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Category:    Home > Reviews > Concert > Pop-Easy Listening > Oldies > Barry Manilow – Music & Passion: Live In Las Vegas

Barry Manilow – Music & Passion: Live In Las Vegas

 

Picture: B-     Sound: B-     Extras: B-     Concert: B-

 

 

Barry Manilow, a name that is very divisive among music fans.  Many do not like him, yet many others do and he has retained a remarkably diehard fan base since his first appearance with Bell Records in 1972.  That company became Arista Records and he was one of the primary acts that made the label a powerhouse into the 1980s and to date.  Nearly 35 years later, the former jingle advertising writer still has his voice and old-fashioned showmanship, giving up taxing touring for a long stint at the Las Vegas Hilton in the recently taped Barry Manilow – Music & Passion: Live In Las Vegas.

 

Hot on the heels of his big-selling 1950s cover album Greatest Songs Of The 50s, Rhino has issued a double DVD set of the concert, with the first disc devoted solely to the concert.  Directed by David Mallet, whose work includes concerts and Music Videos for Tina Turner ands David Bowie would seem like an odd choice to do anything with Manilow.  Instead, it is top-rate talent like Mallet makes sense considering how much money it took to put Manilow’s show together.  A hot ticket in Vegas, it matches the perceived gaudiness of Manilow with the city’s sparkle by sparkle.  Most Hip Hop acts don’t try this much bling bling, but that’s another story.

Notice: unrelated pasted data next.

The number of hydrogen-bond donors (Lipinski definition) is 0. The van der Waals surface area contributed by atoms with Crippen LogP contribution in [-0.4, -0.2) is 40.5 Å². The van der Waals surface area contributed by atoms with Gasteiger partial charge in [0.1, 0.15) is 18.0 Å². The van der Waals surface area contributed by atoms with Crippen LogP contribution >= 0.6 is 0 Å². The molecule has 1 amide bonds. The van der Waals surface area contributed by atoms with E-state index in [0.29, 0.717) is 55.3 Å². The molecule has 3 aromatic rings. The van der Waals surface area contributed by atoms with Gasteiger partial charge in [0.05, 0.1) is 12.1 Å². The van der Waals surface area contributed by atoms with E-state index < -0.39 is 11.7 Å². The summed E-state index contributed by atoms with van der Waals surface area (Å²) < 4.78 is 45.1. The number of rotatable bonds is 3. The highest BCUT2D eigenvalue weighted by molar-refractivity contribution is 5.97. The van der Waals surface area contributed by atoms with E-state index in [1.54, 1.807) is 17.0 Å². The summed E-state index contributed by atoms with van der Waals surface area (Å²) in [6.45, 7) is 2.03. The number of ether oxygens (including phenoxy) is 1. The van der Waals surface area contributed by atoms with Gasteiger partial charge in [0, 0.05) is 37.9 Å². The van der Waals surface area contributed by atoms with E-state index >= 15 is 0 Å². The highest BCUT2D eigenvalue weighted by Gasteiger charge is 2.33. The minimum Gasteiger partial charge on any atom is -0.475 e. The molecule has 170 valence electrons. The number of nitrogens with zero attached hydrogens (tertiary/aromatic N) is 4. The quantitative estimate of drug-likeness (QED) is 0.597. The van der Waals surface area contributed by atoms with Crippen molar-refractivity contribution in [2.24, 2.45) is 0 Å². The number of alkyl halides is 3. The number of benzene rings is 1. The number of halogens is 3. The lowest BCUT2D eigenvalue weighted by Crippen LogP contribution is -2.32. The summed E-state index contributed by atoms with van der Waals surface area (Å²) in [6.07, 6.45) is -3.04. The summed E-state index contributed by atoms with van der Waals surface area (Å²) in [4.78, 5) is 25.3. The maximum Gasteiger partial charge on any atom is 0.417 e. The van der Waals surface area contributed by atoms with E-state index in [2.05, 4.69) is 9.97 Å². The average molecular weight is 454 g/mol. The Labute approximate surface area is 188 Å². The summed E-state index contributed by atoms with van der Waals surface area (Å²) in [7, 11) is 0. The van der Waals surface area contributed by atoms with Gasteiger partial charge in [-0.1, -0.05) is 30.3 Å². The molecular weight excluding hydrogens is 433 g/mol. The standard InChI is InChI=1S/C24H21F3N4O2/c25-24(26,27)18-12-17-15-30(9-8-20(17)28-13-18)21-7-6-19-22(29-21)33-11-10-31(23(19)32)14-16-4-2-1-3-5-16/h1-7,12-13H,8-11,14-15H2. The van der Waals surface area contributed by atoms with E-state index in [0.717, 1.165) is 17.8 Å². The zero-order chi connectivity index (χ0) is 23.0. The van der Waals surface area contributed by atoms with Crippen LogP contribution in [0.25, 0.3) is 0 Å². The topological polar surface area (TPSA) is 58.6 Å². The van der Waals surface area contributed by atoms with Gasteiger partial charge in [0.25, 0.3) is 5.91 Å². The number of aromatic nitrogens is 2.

Of nearly three-dozen songs, Manilow is at his best covering his own hits, but runs into trouble with other’s hits.  Some of his choices of 1950s hits are so mixed that he cannot ruin them, but Unchained Melody just does not work in his hands and to be blunt, most do not.  Except for clever covers like Dionne Warwick’s in the later 1960s, the Les Baxter hit that became a Righteous Brothers classic is usually best left alone.  The Righteous Brothers could not even outdo their original recording a few decades later for Dirty Dancing.

 

Mandy and Could It Be Magic? are done as a medley and with old video footage of him being projected on a giant screen, giving him the opportunity to have a duet with himself!  Good thing they are his best records.  Then there is the They Dance! segment that includes that song and three other classics.  Manilow attempts to cover the Earth, Wind & Fire/Three Degrees duet Boogie Wonderland, leaves an unknown female guest to sing Donna Summer’s Disco classic Hot Stuff while he dances and another young man Raps (!!!) and they wrap it up with Stevie Wonder’s older hit Signed, Sealed, Delivered, I’m Yours.  It is the most bizarre and amusing (intended and not) moment in the program.  Whether you are a Manilow fan or not, you have to see this one to believe it.

 

The anamorphically enhanced 1.78 X 1 image from the concert (also in some of the extra clips) looks as good as any digital High Definition on DVD we have seen to date.  Thanks to director Mallet’s past experience, this program benefits in how to shoot concert material in this format correctly.  The Dolby Digital 5.1 has some good surrounds, but is a bit weak on the subwoofer/LFE sound, something absent in a previous Manilow DVD release.  Extras appear on DVD 2 and include three music clips (the first two anamorphic) with Manilow singing Tryin’ To Get The Feeling Again, Even Now and Unchained Melody, stills and two featurettes on Manilow.  One is a behind the scenes of this program, another a PBS-produced video diary of the event.  That will make fans particularly happy.

 

 

-   Nicholas Sheffo


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